Last year, employment here rose by sharper-than-expected 3 per cent, bringing 66,800 people back into the labour market.
Since the nadir of the crash, the unemployment rate has fallen 10 percentage points from a peak of 16 per cent in December 2011 to 6.1 per cent last month. We’re now on course to hit “full employment” – equivalent to an unemployment rate of 4-5 per cent – early next year.
“I doubt anyone anticipated that,” McLaughlin says.
Even with this considerable turnaround, total employment is still marginally below pre-crash levels. That contrasts with runaway GDP and reveals that, in employment terms, the effects of the crash are still not entirely a matter of history.
One of the main accusations levelled at the Government and the CSO recently by the Economic and Social Research Institute (ESRI) was that it was next to impossible to estimate sustainable growth for budgetary purposes with the current set of indicators. However, for McLaughlin, consumer spending would be the figure to look at when framing a budget. It rose by a modest 1.8 per cent last year, a figure that’s out of kilter with the numbers for retail sales and employment.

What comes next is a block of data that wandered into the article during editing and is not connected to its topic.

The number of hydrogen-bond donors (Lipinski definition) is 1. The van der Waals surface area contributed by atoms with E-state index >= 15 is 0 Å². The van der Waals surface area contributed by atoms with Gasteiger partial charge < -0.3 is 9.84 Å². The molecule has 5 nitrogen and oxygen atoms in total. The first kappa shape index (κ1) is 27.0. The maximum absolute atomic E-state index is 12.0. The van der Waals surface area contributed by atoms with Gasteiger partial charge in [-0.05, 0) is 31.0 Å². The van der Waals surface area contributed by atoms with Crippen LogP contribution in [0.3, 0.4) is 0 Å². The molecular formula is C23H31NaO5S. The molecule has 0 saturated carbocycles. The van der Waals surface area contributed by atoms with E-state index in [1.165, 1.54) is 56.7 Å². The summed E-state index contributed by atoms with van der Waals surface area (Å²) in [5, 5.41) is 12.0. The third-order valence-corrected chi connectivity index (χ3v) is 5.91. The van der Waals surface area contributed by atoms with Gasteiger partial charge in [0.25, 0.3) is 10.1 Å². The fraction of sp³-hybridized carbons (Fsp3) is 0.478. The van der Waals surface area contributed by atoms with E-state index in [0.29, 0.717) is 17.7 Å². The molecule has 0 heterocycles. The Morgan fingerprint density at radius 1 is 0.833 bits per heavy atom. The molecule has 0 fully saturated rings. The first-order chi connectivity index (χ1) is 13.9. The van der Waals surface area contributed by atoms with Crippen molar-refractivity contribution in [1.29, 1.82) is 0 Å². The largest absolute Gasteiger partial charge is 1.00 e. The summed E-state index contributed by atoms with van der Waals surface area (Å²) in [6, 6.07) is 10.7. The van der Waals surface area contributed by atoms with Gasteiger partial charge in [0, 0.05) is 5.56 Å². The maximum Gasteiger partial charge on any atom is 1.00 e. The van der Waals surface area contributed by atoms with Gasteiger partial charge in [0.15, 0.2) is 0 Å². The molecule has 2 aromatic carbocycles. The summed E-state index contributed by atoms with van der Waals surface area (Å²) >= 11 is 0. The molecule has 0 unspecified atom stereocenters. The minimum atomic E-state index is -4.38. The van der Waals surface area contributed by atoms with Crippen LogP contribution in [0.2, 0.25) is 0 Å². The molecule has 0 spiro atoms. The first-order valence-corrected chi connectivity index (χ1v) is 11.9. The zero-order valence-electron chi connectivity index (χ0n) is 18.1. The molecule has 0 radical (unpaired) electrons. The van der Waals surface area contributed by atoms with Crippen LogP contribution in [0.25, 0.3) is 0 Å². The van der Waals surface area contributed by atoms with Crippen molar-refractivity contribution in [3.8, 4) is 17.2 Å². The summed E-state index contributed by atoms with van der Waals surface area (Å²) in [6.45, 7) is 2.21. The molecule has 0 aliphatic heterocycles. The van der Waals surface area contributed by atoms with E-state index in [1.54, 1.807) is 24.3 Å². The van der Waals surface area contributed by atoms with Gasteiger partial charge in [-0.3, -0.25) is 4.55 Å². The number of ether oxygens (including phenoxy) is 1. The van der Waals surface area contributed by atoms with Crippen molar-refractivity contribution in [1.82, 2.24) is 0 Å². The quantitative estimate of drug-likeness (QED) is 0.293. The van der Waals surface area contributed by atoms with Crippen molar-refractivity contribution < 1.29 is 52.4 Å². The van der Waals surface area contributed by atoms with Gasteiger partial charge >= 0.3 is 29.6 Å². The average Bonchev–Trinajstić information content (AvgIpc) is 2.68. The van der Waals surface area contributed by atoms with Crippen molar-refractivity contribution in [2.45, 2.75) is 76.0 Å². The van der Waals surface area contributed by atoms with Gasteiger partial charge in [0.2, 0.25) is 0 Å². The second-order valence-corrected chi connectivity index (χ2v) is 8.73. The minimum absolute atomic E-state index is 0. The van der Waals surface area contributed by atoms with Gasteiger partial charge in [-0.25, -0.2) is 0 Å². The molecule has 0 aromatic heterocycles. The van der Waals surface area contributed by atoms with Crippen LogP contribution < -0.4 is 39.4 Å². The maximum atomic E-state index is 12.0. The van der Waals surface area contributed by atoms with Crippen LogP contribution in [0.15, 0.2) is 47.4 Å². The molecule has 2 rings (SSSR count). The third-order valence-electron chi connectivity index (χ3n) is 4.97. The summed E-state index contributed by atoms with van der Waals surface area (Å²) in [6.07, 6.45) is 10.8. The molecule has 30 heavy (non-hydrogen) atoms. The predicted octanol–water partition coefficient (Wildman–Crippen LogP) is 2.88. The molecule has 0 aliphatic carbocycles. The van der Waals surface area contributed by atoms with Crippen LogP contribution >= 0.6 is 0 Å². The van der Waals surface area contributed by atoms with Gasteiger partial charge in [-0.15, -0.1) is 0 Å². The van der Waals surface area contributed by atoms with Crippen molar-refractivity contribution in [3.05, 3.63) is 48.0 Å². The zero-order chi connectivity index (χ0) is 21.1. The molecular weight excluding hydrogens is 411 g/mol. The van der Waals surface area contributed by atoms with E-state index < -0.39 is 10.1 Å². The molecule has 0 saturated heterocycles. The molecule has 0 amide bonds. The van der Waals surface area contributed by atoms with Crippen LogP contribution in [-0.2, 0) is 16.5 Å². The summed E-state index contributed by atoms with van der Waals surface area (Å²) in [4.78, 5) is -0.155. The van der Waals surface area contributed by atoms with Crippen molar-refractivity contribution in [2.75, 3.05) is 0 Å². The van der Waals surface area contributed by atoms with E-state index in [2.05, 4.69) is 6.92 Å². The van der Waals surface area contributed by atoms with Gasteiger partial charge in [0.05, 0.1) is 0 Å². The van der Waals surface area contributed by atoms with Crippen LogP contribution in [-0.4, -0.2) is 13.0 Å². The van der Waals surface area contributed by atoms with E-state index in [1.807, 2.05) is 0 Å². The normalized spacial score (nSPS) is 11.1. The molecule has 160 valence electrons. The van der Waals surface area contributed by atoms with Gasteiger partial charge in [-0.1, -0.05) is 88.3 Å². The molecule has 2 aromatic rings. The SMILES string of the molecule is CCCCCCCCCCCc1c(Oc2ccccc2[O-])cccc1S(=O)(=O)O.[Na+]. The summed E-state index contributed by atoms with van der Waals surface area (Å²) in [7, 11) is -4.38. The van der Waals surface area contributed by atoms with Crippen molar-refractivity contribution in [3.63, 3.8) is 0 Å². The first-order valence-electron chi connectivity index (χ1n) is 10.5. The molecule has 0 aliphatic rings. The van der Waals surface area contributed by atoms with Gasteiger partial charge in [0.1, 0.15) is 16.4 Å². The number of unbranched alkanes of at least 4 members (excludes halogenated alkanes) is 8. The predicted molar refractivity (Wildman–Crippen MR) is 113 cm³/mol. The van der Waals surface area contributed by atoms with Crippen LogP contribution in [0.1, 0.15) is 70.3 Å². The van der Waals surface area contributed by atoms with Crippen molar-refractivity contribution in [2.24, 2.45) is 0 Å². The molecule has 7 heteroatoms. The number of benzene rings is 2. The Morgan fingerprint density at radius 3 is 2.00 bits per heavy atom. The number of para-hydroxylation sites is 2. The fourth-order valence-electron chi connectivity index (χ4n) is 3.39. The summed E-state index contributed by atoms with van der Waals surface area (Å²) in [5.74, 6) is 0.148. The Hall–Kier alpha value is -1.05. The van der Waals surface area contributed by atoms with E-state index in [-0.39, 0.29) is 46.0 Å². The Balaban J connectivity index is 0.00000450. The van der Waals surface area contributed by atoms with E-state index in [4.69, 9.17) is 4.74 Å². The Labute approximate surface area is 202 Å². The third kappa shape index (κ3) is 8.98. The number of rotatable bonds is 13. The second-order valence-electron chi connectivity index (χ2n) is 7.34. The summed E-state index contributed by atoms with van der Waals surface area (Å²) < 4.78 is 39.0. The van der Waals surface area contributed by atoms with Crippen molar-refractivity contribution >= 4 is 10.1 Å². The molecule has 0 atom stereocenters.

McLaughlin believes that, as currently collated, the measure of consumer spending may be failing to capture the full extent of online spending. Regardless, his point is that the traditional national accounting measures are still the best aggregates for assessing the Irish economy, even if headline GDP is polluted by R&D imports and aircraft leasing.
In any case, the economy’s bounce back to vigour brings with it a new and different set of challenges. Capacity constraints and the risk of overheating are now increasingly the focus.
While most point to bottlenecks in housing and transport, the capacity constraints can be seen in a myriad of areas. It can take up to 28 weeks to get a driving test, for instance, and there’s currently a backlog of some 45,000 applications.
For the ESRI’s Conor O’Toole, however, the three big roadblocks ahead of us are the labour market with the economy converging on full employment; housing; and investment by domestic firms.